the rabbit anti-tyrosinase antibodies identified 16 indepen-
dent clones. The cDNA inserts varied in size from 0.2 to 1.6
kilobase pairs. The longest cDNA insert (-1.6 kilobase pairs)
from Xme134 hybridized to 12 other cDNA inserts and shared
an overlapping restriction enzyme pattern (Fig. la). The
other three cDNA inserts (not included in the figure) were not
related to the 13 cDNA clones. A cDNA insert contained in
one of these, Xmell7-1, was utilized as a control probe. The
cDNA inserts ofXmell6, Xmel34, Xmel4O, and Xmell7-1 were
subcloned into pBR322 to yield Pmell6, Pmel34, Pmel4O, and
Pmell7-1, respectively, and used for further characterization
800 1000 1200 1400 1600 180
2000 2200 2400
A me 33
A me 16
A mM 52
A me 20
2 3 4
ofthe cDNA clones. A lysogen ofXmell6 was prepared, and
the bacterial lysate was analyzed by 6% NaDodSO4/poly-
acrylamide gel electrophoresis and by competitive immuno-
precipitation assay. Xmell6 was used for this experiment
because the Xmell6 plaques produced the strongest signal in
plaque screening with anti-tyrosinase antibodies even though
Xmel6 contained an incomplete cDNA of -0.7 kilobase
pairs. A fusion protein was produced in Y1089/Xmell6 that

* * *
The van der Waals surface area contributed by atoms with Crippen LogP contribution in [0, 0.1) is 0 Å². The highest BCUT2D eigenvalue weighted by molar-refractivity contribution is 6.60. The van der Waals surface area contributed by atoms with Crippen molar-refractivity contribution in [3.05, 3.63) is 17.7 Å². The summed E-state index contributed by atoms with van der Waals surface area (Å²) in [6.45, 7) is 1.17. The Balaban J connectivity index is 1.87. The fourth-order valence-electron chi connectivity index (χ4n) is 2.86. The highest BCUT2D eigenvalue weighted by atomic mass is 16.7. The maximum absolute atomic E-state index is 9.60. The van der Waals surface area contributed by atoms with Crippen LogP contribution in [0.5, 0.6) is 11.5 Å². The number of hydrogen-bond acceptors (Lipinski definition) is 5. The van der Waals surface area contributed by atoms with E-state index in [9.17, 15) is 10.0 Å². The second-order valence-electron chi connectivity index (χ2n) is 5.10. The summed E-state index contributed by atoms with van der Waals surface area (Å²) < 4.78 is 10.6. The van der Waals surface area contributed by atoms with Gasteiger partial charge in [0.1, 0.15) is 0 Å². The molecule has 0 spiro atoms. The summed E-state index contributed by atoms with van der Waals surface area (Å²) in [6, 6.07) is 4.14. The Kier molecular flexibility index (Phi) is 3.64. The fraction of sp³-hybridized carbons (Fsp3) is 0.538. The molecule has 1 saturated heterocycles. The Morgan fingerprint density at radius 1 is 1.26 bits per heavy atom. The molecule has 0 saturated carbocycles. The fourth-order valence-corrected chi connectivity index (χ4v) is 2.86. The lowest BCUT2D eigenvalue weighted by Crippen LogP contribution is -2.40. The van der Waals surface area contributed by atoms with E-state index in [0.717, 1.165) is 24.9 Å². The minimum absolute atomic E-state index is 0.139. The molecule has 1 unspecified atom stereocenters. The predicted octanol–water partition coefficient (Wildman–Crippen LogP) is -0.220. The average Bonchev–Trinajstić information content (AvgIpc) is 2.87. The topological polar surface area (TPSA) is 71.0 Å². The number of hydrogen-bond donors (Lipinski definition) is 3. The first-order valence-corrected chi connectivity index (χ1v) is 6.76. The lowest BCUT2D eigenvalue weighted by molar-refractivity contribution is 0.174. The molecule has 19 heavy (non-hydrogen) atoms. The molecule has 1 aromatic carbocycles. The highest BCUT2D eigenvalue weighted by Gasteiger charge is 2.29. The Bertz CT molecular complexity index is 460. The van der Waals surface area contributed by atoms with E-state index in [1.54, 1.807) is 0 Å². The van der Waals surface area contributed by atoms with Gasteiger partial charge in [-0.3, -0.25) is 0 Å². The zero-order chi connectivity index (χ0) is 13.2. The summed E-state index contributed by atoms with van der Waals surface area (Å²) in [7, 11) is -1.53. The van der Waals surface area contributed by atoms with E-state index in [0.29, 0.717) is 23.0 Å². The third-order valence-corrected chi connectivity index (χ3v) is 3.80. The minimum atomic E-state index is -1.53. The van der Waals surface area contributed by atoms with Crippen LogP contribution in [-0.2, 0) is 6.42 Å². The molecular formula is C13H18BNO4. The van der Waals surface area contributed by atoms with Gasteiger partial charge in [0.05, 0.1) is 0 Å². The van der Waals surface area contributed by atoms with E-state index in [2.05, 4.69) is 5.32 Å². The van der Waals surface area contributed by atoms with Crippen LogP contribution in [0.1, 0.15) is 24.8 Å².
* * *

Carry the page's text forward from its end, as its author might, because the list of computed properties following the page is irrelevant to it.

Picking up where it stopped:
had a relative size of 140 kDa (Fig. lb). The fusion protein
was 25 kDa larger than Escherichia coli 8-galactosidase,
indicating that the incomplete cDNA in Xmell6 was fused to
.3-galactosidasegene in frame. Synthesis of both /3-galacto-
sidase and the fusion protein was dependent on induction
with isopropyl 13-D-thiogalactopyranoside. The production of
immunologically reactive tyrosinase protein in the lysate of
Xmell6 lysogen was tested by competition assay using
metabolically labeled melanocyte cell extracts as a source for
tyrosinase. Bacterial lysates of the Xmell6 lysogen (2 x 107
bacterial cells in 100 pil) competed with roughly 70% of the
anti-tyrosinase antibodies asjudged from the intensity of the
tyrosinase bands and the radioactivity in the relevant gel
slices (Fig. lc).
To examine whether mRNA homologous to Pmel34 is ex-
pressed preferentially in melanocytes, RNA gel blot analysis of
poly(A)+ mRNAfrom cells ofmelanocytic and nonmelanocytic
lineage was performed. Pmel34 hybridized to 21S (=2.4
kilobase) mRNA species from normal human melanocytes and
human melanotic melanoma cells (LG) but not from HepG2,
HL-60, human or murine neuroblastoma (Fig. 2), human and
mouse fibroblasts, or lymphocytes (data not shown).
The skin of mice carrying the radiation-induced albino
alleles, such asc3Hlc3H,had no tyrosinase activity (4). The
tyrosinase activity levels in the skin of mice heterozygous
between the lethal albino deletion and chinchilla were shown
to be intermediate between the normal and mutant homo-
zygotes, consistent with the murine albino locus encoding the
structural gene of tyrosinase (unpublished observation of S.
Gluecksohn-Waelsch, reviewed in ref. 4). If the c-albino
locus codes for the structural gene for tyrosinase, tyrosinase
cDNA should not detect any hybridizing band in DNA
extracted from c3H/c3H or c14Cos/c14Cos mice but should detect
hybridizing bands of normal and half intensity in DNA from